In the months or years leading up to any large construction project, a great deal of work has already taken place to ensure the project complies with state and federal regulations. 

Pre-planning helps ensure your project remains on track while also alleviating unexpected and costly surprises (e.g. you learn of a threatened species within the construction zone, bringing all work to a grinding halt).

Studies, reports, permissions, and permits are long lead items and require consultation with development professional as early as possible, as any one of these things may slow the start of breaking ground, even on a site you on which you currently operate.

Lot lines, easements, and surface water issues may require real estate transactions. 

Due to the complexity of these issues, it’s highly advisable to hire a knowledgeable Owner Project Manager who can help advise and navigate the various commissions, permitting, and reviews needed. An OPM with an extensive network can also recommend or hire other professional firms, such as environmental engineers, as needed.

Site location

Almost all sites adjoin other properties or in some instances, waterways. This means you must understand the local and state jurisdiction of your site – and that of your neighbors.  As part of the pre-planning process, you’ll need to consider the following: 

Planning board review – Generally, planning boards review plans and proposals as outlined in their state general laws. For large projects, the planning board may call a special meeting with the general public and city staff view and comment on the proposed project. Before attending a planning board review, you may be required to bring documents, such as a certificate of compliance, project plans, site evaluations, etc. 

Building code classification changes – Building codes change regularly, which means you must keep abreast of these changes before the project begins – as well as during the project. 

Neighborhood or city special commissions – These special interest groups are comprised of residents and/or business owners within a neighborhood or city. They meet regularly to discuss any potential impacts to the neighborhood, such as planned utility outages, road closures, or increased industrial traffic due to a large construction project.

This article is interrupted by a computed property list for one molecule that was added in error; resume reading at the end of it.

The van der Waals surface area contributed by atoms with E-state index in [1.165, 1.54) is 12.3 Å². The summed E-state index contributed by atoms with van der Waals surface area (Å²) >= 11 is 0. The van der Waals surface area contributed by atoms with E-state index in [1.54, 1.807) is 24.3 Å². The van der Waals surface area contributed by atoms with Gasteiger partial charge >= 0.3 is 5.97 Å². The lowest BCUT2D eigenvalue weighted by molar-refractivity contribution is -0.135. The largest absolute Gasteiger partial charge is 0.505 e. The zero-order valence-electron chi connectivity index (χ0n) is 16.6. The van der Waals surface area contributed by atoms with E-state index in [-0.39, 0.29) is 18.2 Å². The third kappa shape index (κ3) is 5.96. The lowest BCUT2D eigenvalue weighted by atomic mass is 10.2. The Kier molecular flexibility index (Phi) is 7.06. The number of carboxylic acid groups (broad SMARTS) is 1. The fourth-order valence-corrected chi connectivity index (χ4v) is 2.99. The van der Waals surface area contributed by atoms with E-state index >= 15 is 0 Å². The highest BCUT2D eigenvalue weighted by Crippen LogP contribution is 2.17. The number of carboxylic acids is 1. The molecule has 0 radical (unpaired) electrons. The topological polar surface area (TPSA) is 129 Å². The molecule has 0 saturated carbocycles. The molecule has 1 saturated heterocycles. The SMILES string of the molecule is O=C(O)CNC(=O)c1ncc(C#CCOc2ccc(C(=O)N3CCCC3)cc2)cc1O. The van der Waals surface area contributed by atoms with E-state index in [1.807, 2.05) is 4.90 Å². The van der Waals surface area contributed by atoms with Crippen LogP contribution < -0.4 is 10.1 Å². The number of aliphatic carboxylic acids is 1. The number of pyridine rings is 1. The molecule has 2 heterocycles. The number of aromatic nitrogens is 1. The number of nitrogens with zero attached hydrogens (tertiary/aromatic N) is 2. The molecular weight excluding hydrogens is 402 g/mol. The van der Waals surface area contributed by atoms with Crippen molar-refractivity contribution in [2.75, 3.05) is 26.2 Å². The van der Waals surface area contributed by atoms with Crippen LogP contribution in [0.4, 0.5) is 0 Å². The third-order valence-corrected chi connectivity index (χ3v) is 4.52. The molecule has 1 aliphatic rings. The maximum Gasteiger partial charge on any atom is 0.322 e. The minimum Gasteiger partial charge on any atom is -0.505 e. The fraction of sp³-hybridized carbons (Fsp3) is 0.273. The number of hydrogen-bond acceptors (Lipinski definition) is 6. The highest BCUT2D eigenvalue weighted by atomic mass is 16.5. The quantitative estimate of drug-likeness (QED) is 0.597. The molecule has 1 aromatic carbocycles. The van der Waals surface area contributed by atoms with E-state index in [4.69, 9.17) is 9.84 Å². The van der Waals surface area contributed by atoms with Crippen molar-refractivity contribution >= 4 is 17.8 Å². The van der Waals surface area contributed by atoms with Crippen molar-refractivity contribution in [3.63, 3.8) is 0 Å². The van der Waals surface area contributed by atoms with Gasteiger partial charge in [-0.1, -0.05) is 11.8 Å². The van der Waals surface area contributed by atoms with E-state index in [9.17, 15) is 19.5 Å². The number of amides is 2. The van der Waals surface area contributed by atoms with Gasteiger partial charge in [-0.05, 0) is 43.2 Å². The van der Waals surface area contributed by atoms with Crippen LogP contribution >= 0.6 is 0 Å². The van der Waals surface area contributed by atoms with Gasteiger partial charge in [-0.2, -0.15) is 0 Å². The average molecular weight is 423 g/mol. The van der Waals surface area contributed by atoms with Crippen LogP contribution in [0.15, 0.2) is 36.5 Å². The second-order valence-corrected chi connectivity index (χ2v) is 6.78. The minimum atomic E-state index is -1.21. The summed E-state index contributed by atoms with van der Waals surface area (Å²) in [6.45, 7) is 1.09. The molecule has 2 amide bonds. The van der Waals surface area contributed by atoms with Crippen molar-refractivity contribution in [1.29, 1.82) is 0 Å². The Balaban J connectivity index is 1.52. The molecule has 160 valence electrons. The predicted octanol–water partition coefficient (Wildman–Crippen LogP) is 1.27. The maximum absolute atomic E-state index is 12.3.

Marine or port locations – These locations have navigable waters, which adds complexity, as well as their own special jurisdictions, environmental impacts, and security concerns. 

Environmental impacts

Thorough planning in the early stages, as well as hiring an experienced environmental engineering firm, helps move a project through local and state regulatory bodies – significantly reducing costs and keeping things on track. 

When planning your project, you’ll need to consider:

  • Conservation Commission approvals – Commissions are set up by a town or city for the promotion and development of its natural resources, including the protection of watershed resources. Many construction projects must obtain approval from some form of local commission.
  • Wetlands, soil, groundwater or endangered species impacts – Environmental issues, including even the perceived presence of a threatened or endangered species (including plant life) can stop a project dead in its tracks. Depending on the situation, costly project redesigns can be avoided with the help of a professional environmental engineering firm. 
  • Historic Commissions – Historic preservations bodies often have a say in project planning.  Historic ground can be subject to archeologic investigation or special conditions.  
  • Prior pollution issues – Due to the release of hazardous waste into soil, groundwater, or surface water, a site may be subject to a Corrective Action Program (CAP), which falls under the purview of the U.S. Environmental Protection Agency (EPA). A CAP requires a site owner to conduct investigations and clean up actions to protect human health and the environment – all of which can significantly delay a project.


  • Existing, new or both – Utilities serve your project or may pass through the job site on an easement. Or, the prior owner may have granted easements that affect your new site plan. 
  • Utility construction – Public Utilities have their own well-established timetables for building out new service to your project.  Your special power or fuel requirements need to be identified as early as possible as you’ll need to get these installations on the local utility’s construction schedule – which often is a year or more in advance of when your project needs to come to life. 

As the Owner’s Project Manager for industrial projects throughout New England and the U.S., Abby Industrial provides complete project management, experience, and expertise to ensure your project stays on track and on budget. 

Read through our Services pages to see how we can help you manage your next capital product or systems installation. 

Filed under: Industry News